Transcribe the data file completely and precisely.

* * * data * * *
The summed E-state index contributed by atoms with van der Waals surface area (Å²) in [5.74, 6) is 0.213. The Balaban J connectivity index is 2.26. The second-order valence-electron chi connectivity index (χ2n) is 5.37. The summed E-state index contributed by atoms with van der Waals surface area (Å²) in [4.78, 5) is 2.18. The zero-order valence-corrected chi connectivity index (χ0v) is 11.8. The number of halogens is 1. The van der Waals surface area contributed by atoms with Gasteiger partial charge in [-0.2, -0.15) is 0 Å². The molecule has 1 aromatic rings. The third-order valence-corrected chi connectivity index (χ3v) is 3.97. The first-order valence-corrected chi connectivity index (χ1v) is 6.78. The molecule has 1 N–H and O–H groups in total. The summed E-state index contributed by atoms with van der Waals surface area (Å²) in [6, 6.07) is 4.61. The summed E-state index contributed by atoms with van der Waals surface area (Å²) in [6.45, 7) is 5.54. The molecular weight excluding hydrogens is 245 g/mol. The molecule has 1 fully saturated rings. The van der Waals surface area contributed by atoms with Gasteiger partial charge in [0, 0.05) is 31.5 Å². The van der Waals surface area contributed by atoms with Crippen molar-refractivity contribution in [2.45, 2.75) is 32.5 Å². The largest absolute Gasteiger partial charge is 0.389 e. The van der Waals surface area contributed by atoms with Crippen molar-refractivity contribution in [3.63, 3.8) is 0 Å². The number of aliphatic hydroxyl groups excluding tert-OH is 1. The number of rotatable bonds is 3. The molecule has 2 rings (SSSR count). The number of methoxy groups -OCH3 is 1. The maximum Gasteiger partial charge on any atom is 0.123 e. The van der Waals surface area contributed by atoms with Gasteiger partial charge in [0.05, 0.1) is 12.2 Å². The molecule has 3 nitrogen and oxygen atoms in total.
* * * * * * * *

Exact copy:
The summed E-state index contributed by atoms with van der Waals surface area (Å²) in [5.74, 6) is 0.213. The Balaban J connectivity index is 2.26. The second-order valence-electron chi connectivity index (χ2n) is 5.37. The summed E-state index contributed by atoms with van der Waals surface area (Å²) in [4.78, 5) is 2.18. The zero-order valence-corrected chi connectivity index (χ0v) is 11.8. The number of halogens is 1. The van der Waals surface area contributed by atoms with Gasteiger partial charge in [-0.2, -0.15) is 0 Å². The molecule has 1 aromatic rings. The third-order valence-corrected chi connectivity index (χ3v) is 3.97. The first-order valence-corrected chi connectivity index (χ1v) is 6.78. The molecule has 1 N–H and O–H groups in total. The summed E-state index contributed by atoms with van der Waals surface area (Å²) in [6, 6.07) is 4.61. The summed E-state index contributed by atoms with van der Waals surface area (Å²) in [6.45, 7) is 5.54. The molecular weight excluding hydrogens is 245 g/mol. The molecule has 1 fully saturated rings. The van der Waals surface area contributed by atoms with Gasteiger partial charge in [0, 0.05) is 31.5 Å². The van der Waals surface area contributed by atoms with Crippen molar-refractivity contribution in [2.45, 2.75) is 32.5 Å². The largest absolute Gasteiger partial charge is 0.389 e. The van der Waals surface area contributed by atoms with Crippen molar-refractivity contribution in [3.63, 3.8) is 0 Å². The number of aliphatic hydroxyl groups excluding tert-OH is 1. The number of rotatable bonds is 3. The molecule has 2 rings (SSSR count). The number of methoxy groups -OCH3 is 1. The maximum Gasteiger partial charge on any atom is 0.123 e. The van der Waals surface area contributed by atoms with Gasteiger partial charge in [0.05, 0.1) is 12.2 Å². The molecule has 3 nitrogen and oxygen atoms in total.